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ThisAbility #34: Rolling

aaron broverman

Clinical Pyschologist, Galen Buckwalter, chronicles life in a wheelchair on Rolling--Thirteen/WNET New York

Clinical Psychologist, Galen Buckwalter, chronicles life in a wheelchair on Rolling--Thirteen/WNET New York

Generally if I find myself awake at four in the morning, the best thing on TV is Vince Shlomi pitching the SlapChop or Billy Mays yelling at me from beyond the grave.  But this morning, I caught an unapologetic and often uncomfortably unflinching documentary on what day-to-day life in a wheelchair is like.

Having first aired in January 2008 on PBS, Rolling gave three wheelchair-using L.A. residents the opportunity to film every moment of their lives, over the course of two years. This happened when physician and filmmaker Gretchen Berland mounted handheld cameras onto their chairs, chronicling the daily triumphs and struggles of life from a sitting position.

The first to take a camera was Galen Buckwalter a clinical psychologist, responsible for developing and validating eHarmony.com’s original matching questionnaire, who became a paraplegic after a diving accident when he was 17. The second is Vicki Elman, a former business manager at the UCLA School of Medicine until her Multiple Sclerosis diagnosis meant she was unable to work. At the time of the documentary, she was the president of Californians for Disability Rights and  advocating for a bill that would make it easier for disabled people to live at home.  The third and final person with a camera was Ernie Wallengren. A writer-producer on television shows like Little House on the Prairie, The Waltons, Baywatch and Touched by an Angel.  His camera shows how  Amyotrophic lateral Sclorosis [ALS] was slowly taking away his motor functions and eventually, his ability to breathe.

It takes tremendous courage to expose the daily struggle of disability in all its unvarnished consequence, but sometimes it’s too morose and, dare I say, too pathetic. The three subjects always seem to be smiling through gritted teeth, constantly trying to push the hard reality of their situations to the back of their minds with black humour and misdirection.

You watch Vicki struggle over the phone to get her electric chair’ battery fixed. This culminates in her chair losing power on a para-transit bus. The driver explains that dropping her off is company policy.  He abandons her in front of her door, while she cries into the camera Blair Witch style. It isn’t until it gets dark that a neighbour happens by and lets Vicki into the  house. Until then, her utter helplessness is on full display for all to see.

Vicki Elman champions disability rights and struggles for her own, when she films herself for Rolling--Thirteen/WNET New York

Vicki Elman champions disability rights and struggles for her own, when she films herself for Rolling--Thirteen/WNET New York

The humiliation doesn’t stop there for her.  At another time,  she falls while getting ready for the day, immobilized on the floor without pants until her neighbours and friends once again come to her rescue and, after several collective attempts, get her back into her chair. Of course, this comedy of errors is full of laughter and black humour, pointing out the ridiculousness of the situation, in that “How-did-I-ever-get-here?” kind of way. Combine this with watching Ernie Wallengren filming himself slowly succumbing to ALS, and I have a problem with this documentary.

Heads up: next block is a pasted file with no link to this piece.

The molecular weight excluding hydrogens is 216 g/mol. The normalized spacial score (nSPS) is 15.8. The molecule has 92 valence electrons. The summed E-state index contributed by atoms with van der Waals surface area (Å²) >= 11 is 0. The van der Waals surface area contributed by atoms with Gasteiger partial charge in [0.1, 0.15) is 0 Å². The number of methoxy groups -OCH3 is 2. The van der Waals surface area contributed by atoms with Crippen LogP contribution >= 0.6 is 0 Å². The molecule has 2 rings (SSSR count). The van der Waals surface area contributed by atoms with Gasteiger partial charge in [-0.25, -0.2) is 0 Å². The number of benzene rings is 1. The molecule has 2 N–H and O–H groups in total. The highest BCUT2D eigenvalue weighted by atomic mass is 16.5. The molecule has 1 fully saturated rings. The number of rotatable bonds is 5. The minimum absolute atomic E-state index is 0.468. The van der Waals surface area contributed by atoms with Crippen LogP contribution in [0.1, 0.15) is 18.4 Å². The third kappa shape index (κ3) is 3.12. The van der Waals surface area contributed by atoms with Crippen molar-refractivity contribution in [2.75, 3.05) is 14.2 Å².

Actually, not so much the documentary, but the sentiment it may instill in a viewing audience with limited to no exposure to people with disabilities.  Watching this, you can’t help but feel sorry for these people, and if I’m feeling this way, there’s no telling how many able-bodied people are using this as their barometer for what it’s like to live with a disability.

I don’t want my interactions, especially with women, to finish like this:

“So, if you don’t mind me asking, what, um, what actually happened to you?”

“Well, I have a disability–cerebral palsy, actually”

“Awwwww. Wow, that must be really hard. I can’t believe what you all go through.”

“Well, it’s really not that ba–”

Spending so much time behind the camera on shows like The Waltons and Baywatch, he turned the camera on himself in Rolling--Thirteen/WNET New York

Spending so much time behind the camera on shows like The Waltons and Baywatch, Ernie Wallengren turned the camera on himself in Rolling--Thirteen/WNET New York

“Oh, you don’t have to put on a brave face just for me (insert comforting, but degrading shoulder pat here) I saw this documentary on PBS; I know your pain.”

I know that Rolling was real, but its realism doesn’t do me any favours. What able-bodied person would want to hang out with or date a person with a disability if they figured they needed to peel them off the floor, let them into their house, or watch them slowly degenerate and die? It’s just depressing.

Sure, there are things pertaining to my disability that would induce heavy sighs from those who don’t have one, but that’s why I’ve never put my daily life on film. Highlighting weakness and vulnerability has unintended consequences. Sure, it counteracts that courageous superhero stereotype that’s so popular in the media, but it keeps us down as well, propagating the mistaken belief that we’re all just a perpetually dependent, ultimately unreliable, weak link in society.

I don’t need that going to any viewing  audience—thanks a lot PBS.

Is Aaron Broverman off his rocker? Weigh-in. There’s a copy of Rolling online, for viewers like you.

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